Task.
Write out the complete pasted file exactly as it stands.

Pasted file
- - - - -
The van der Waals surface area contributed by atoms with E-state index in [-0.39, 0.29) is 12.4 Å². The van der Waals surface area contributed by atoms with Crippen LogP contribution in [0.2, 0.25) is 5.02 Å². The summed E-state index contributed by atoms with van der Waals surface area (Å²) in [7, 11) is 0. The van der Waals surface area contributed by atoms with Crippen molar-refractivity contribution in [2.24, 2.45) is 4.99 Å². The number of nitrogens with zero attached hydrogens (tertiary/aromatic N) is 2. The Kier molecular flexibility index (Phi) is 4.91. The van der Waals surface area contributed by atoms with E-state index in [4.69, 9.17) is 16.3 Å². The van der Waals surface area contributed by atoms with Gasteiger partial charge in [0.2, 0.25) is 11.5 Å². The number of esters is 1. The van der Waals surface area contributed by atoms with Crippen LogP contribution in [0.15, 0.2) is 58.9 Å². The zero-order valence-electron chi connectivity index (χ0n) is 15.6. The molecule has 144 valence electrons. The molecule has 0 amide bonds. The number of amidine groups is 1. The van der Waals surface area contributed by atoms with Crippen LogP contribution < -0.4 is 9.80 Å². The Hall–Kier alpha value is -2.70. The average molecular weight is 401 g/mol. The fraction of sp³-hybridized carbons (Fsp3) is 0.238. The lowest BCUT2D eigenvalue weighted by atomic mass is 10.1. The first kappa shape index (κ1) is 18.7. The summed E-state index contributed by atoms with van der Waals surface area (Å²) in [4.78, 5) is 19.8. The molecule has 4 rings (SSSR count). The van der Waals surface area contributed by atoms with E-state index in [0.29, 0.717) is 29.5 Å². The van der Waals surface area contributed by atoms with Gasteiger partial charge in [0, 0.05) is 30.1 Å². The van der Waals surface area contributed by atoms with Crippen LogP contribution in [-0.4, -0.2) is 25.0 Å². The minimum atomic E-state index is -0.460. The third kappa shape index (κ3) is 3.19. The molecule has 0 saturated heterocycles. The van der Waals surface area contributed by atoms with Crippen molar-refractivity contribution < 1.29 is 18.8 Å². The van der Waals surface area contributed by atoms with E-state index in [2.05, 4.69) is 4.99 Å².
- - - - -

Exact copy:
The van der Waals surface area contributed by atoms with E-state index in [-0.39, 0.29) is 12.4 Å². The van der Waals surface area contributed by atoms with Crippen LogP contribution in [0.2, 0.25) is 5.02 Å². The summed E-state index contributed by atoms with van der Waals surface area (Å²) in [7, 11) is 0. The van der Waals surface area contributed by atoms with Crippen molar-refractivity contribution in [2.24, 2.45) is 4.99 Å². The number of nitrogens with zero attached hydrogens (tertiary/aromatic N) is 2. The Kier molecular flexibility index (Phi) is 4.91. The van der Waals surface area contributed by atoms with E-state index in [4.69, 9.17) is 16.3 Å². The van der Waals surface area contributed by atoms with Gasteiger partial charge in [0.2, 0.25) is 11.5 Å². The number of esters is 1. The van der Waals surface area contributed by atoms with Crippen LogP contribution in [0.15, 0.2) is 58.9 Å². The zero-order valence-electron chi connectivity index (χ0n) is 15.6. The molecule has 144 valence electrons. The molecule has 0 amide bonds. The number of amidine groups is 1. The van der Waals surface area contributed by atoms with Crippen LogP contribution < -0.4 is 9.80 Å². The Hall–Kier alpha value is -2.70. The average molecular weight is 401 g/mol. The fraction of sp³-hybridized carbons (Fsp3) is 0.238. The lowest BCUT2D eigenvalue weighted by atomic mass is 10.1. The first kappa shape index (κ1) is 18.7. The summed E-state index contributed by atoms with van der Waals surface area (Å²) in [4.78, 5) is 19.8. The molecule has 4 rings (SSSR count). The van der Waals surface area contributed by atoms with E-state index in [0.29, 0.717) is 29.5 Å². The van der Waals surface area contributed by atoms with Gasteiger partial charge in [0, 0.05) is 30.1 Å². The van der Waals surface area contributed by atoms with Crippen LogP contribution in [-0.4, -0.2) is 25.0 Å². The minimum atomic E-state index is -0.460. The third kappa shape index (κ3) is 3.19. The molecule has 0 saturated heterocycles. The van der Waals surface area contributed by atoms with Crippen molar-refractivity contribution < 1.29 is 18.8 Å². The van der Waals surface area contributed by atoms with E-state index in [2.05, 4.69) is 4.99 Å².